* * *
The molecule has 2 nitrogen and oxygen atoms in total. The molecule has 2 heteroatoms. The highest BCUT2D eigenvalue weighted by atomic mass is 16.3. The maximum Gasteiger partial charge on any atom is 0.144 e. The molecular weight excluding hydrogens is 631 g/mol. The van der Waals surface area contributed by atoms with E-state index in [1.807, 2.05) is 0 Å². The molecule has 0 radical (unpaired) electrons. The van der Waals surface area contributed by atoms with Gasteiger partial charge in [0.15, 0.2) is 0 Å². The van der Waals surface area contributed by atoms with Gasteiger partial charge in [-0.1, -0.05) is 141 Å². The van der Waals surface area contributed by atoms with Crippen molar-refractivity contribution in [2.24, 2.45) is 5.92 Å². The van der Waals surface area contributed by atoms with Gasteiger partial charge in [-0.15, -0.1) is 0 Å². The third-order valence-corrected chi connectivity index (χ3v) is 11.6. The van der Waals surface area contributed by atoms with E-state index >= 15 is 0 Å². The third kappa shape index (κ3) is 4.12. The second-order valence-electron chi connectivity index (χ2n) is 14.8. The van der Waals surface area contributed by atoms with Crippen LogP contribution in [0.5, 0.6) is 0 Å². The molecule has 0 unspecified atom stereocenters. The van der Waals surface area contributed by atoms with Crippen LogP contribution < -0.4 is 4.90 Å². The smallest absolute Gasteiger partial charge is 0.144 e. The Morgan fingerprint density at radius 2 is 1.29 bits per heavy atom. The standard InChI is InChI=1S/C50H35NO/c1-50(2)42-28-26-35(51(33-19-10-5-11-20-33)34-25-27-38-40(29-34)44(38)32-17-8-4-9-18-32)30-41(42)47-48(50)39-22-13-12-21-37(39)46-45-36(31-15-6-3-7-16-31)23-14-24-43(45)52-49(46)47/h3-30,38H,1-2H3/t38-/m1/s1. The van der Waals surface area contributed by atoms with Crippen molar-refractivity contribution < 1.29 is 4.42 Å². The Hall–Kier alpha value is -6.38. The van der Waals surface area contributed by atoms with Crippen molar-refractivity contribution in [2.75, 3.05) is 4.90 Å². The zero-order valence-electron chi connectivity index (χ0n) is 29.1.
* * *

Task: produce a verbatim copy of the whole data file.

The molecule has 2 nitrogen and oxygen atoms in total. The molecule has 2 heteroatoms. The highest BCUT2D eigenvalue weighted by atomic mass is 16.3. The maximum Gasteiger partial charge on any atom is 0.144 e. The molecular weight excluding hydrogens is 631 g/mol. The van der Waals surface area contributed by atoms with E-state index in [1.807, 2.05) is 0 Å². The molecule has 0 radical (unpaired) electrons. The van der Waals surface area contributed by atoms with Gasteiger partial charge in [0.15, 0.2) is 0 Å². The van der Waals surface area contributed by atoms with Gasteiger partial charge in [-0.1, -0.05) is 141 Å². The van der Waals surface area contributed by atoms with Crippen molar-refractivity contribution in [2.24, 2.45) is 5.92 Å². The van der Waals surface area contributed by atoms with Gasteiger partial charge in [-0.15, -0.1) is 0 Å². The third-order valence-corrected chi connectivity index (χ3v) is 11.6. The van der Waals surface area contributed by atoms with E-state index >= 15 is 0 Å². The third kappa shape index (κ3) is 4.12. The second-order valence-electron chi connectivity index (χ2n) is 14.8. The van der Waals surface area contributed by atoms with Crippen LogP contribution in [0.5, 0.6) is 0 Å². The molecule has 0 unspecified atom stereocenters. The van der Waals surface area contributed by atoms with Crippen LogP contribution < -0.4 is 4.90 Å². The smallest absolute Gasteiger partial charge is 0.144 e. The Morgan fingerprint density at radius 2 is 1.29 bits per heavy atom. The standard InChI is InChI=1S/C50H35NO/c1-50(2)42-28-26-35(51(33-19-10-5-11-20-33)34-25-27-38-40(29-34)44(38)32-17-8-4-9-18-32)30-41(42)47-48(50)39-22-13-12-21-37(39)46-45-36(31-15-6-3-7-16-31)23-14-24-43(45)52-49(46)47/h3-30,38H,1-2H3/t38-/m1/s1. The van der Waals surface area contributed by atoms with Crippen molar-refractivity contribution < 1.29 is 4.42 Å². The Hall–Kier alpha value is -6.38. The van der Waals surface area contributed by atoms with Crippen molar-refractivity contribution in [2.75, 3.05) is 4.90 Å². The zero-order valence-electron chi connectivity index (χ0n) is 29.1.